An Occupational Therapist who works in schools has the advantage of being in a collaborative environment with teachers, aides, school counsellors and parents to develop and implement goals for students. They can see first hand what is happening in the classroom and can recommend equipment or put strategies in place, in consultation with the teacher to improve the learning potential for an individual child or whole class. As you don’t have a wide range of therapy tools on you, the school OT has to be creative and come up with many different fun therapy activities.
A School OT’s toolkit is a fun one, filled with many therapy tools, everyday objects, craft supplies, stationery and toys that will always put a smile on a child’s face! For school OTs here is a list of ten readily available tools.
Our Top 10 Tools for the School OT
When working with students, we tend to say ‘you have 1 minute left’ but how long is a minute to a child? Using a visual timer is an excellent way for students to develop a sense of time and to be able to see how long they have to complete a task. It also helps with speed, time management and task efficiency. Check the App Store on your phone to download a visual timer app.
Marble Mesh Fidget Tube
This gadget is made of nylon mesh, sewn together at either end and contains a marble which can be moved from end to end in a repetitive movement. This is perfect for using as a fidget or a calming device to help students to self regulate. Students can hold this in their supporting hand while writing with their dominate hand to maintain focus on the writing task or class activities.
Theraputty is a hard putty used to develop hand and finger strength and agility. There are exercises you can do to build hand strength in different muscle groups, but it also lends itself for the student and OT, to see how creative they can be, in coming up with their own games and uses for the Theraputty. Exercises are fun, creative and are great for engaging in social conversations.
A mechanical pencil is used for students who apply too much pressure through their pencil when writing. When a student uses a mechanical pencil, it will break if they press too hard. Over time this teaches them to relax their grip on the pencil and not press too hard.
Mess-free and takes up little space! Chalk can be used on a wall or concrete floor to work on letter and number formation, and drawing skills. It can also be used to draw up gross motor games like hopscotch which works on improving locomotor skills, balance and co-ordination. Quick end of session games like hangman or Os and Xs can also be played using chalks!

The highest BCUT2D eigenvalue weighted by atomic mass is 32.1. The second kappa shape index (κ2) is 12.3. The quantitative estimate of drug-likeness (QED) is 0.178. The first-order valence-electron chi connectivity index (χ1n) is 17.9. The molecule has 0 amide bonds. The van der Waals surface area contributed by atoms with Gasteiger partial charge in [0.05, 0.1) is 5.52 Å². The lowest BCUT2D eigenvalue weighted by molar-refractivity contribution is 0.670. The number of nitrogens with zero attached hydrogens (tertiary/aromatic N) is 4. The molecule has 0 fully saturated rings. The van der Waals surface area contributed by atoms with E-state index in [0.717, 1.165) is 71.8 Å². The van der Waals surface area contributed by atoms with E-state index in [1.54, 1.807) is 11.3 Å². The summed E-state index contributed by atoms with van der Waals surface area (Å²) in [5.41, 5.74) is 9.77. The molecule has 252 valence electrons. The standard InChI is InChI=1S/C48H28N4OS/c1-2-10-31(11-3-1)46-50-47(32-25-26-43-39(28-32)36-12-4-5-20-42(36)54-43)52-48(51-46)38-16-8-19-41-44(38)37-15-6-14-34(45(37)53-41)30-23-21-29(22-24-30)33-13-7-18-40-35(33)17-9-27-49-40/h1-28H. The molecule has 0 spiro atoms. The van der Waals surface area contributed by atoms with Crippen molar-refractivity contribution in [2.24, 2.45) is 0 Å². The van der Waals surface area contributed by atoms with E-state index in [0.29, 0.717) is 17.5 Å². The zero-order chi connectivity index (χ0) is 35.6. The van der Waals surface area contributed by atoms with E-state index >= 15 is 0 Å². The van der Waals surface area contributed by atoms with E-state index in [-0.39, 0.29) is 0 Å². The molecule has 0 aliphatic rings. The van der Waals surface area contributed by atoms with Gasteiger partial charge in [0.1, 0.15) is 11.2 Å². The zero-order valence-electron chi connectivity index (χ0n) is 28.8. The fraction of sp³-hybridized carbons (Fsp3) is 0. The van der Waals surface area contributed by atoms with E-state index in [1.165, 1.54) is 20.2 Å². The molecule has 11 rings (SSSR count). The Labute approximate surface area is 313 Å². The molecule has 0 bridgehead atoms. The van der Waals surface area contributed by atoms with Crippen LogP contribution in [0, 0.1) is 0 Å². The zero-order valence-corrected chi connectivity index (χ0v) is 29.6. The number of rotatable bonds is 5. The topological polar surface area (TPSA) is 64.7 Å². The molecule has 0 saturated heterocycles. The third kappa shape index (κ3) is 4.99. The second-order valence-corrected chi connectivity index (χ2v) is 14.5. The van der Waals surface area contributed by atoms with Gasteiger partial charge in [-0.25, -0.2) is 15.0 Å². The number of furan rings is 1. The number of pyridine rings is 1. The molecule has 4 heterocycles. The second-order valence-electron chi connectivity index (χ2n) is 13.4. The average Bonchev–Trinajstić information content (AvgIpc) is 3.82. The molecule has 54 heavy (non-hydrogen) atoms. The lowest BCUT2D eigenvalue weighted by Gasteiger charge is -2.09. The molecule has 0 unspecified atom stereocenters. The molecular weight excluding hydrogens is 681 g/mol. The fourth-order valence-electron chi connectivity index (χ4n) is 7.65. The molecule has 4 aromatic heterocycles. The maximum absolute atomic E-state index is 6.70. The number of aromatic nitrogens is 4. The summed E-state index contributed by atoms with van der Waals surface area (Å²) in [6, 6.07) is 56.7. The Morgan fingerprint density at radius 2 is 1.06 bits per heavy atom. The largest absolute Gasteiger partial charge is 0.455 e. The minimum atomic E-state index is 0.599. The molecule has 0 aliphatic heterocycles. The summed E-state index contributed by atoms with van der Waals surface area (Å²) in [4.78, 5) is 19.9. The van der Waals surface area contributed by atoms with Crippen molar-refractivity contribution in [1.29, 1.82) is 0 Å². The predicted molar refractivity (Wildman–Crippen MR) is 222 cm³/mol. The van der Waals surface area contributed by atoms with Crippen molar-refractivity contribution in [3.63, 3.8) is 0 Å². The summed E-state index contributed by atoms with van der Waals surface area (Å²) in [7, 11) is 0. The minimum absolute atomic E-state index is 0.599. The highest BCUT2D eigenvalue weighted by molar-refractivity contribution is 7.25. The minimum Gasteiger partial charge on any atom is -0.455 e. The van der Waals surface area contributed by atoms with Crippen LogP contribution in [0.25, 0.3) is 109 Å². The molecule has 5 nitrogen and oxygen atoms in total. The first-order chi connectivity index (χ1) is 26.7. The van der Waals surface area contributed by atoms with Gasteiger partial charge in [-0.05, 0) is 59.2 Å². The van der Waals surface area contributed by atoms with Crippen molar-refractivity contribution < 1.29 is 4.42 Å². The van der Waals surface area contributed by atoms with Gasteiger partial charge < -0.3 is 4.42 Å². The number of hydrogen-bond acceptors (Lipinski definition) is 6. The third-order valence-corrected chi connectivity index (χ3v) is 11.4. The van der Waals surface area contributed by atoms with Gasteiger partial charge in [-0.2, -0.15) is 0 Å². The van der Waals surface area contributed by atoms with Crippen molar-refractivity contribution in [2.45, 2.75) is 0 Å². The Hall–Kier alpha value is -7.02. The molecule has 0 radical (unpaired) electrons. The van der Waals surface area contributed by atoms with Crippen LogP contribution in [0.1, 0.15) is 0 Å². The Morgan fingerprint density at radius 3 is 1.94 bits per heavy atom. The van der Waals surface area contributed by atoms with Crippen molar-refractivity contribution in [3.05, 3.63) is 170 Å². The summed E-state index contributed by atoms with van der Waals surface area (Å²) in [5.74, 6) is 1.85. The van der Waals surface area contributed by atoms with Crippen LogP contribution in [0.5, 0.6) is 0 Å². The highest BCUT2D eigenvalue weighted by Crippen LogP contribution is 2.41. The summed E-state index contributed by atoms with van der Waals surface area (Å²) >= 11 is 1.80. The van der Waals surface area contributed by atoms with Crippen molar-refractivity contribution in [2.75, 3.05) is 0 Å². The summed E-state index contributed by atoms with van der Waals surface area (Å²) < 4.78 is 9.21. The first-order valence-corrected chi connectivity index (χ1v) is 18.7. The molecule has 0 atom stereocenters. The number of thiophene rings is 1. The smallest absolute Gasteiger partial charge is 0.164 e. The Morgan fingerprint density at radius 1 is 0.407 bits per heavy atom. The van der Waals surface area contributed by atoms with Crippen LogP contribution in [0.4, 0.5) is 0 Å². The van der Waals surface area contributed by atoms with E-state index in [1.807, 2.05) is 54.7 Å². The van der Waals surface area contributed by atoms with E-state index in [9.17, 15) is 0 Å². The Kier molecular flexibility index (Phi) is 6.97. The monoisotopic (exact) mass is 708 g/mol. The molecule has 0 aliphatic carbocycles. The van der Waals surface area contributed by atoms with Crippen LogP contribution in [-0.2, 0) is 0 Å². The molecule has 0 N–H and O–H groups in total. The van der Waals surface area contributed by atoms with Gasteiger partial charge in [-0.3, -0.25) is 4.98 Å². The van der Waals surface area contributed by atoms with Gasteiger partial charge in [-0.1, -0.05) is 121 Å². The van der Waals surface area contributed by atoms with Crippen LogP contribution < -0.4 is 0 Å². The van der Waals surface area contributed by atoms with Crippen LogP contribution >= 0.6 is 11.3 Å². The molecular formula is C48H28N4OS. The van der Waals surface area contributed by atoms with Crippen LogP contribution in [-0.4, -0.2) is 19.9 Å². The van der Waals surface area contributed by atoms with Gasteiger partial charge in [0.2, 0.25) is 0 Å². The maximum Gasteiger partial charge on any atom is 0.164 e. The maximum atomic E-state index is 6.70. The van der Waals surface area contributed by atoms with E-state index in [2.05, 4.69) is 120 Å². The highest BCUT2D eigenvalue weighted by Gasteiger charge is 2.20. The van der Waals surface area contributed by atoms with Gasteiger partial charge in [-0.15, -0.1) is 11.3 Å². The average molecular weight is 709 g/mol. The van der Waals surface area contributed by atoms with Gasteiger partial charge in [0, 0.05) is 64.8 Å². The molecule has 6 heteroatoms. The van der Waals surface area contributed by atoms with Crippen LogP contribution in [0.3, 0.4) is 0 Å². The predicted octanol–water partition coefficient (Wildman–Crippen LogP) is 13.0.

A tennis ball is another tool which you can do a range of different activities with, for example, handball, wall throws, catching, throwing, dribbling, goals shooting or target practice. A quick movement break with a game of handball or wall throws is a great game to get kids moving and builds fundamental skills such as eye-hand coordination, balance and upper limb strength and agility. OT students can then use these skills to engage in ball games with their peers.
Always have a range of lined writing paper on you so you can cater to students of all age groups. For younger students, have some sky/grass/dirt paper which will help them organise their letter size. For older students, you will need single lined writing paper. It’s beneficial if you can pick up some writing books from the class teacher so you can maintain consistency for your OT students.
Clothes Pegs are a great tool to use at school. They take up little space, and parents can easily replicate activities at home. Pegs are a great way to develop a student’s pincer grip and can be used in a range of activities. E.g. matching games, alphabet, number games, craft activities, and having fun putting pegs on a container or each other.
Coins are another simple tool to have in your school kit. They can be used to develop in-hand manipulation, put the coins in the palm of a students hand have them transfer them to their fingertips and place in a money box. To develop fine motor precisions, use coins – have students stack coins, start with large coins and move down to small coins. Finger isolation can be formed by putting the coins on a row on the desk and have the student tap each coin one at a time, just like they were playing the piano.
Ping Pong Ball
Ping Pong balls can be used for many different activities. Hide them and have your student search and scan for the balls. Have your student pick them up using some small tongs, toss them back and forth between your hands, or bounce and catch them on a table. To use as a self-regulatory tool, have students blow them along a race track or into a target to give them oral and proprioceptive input.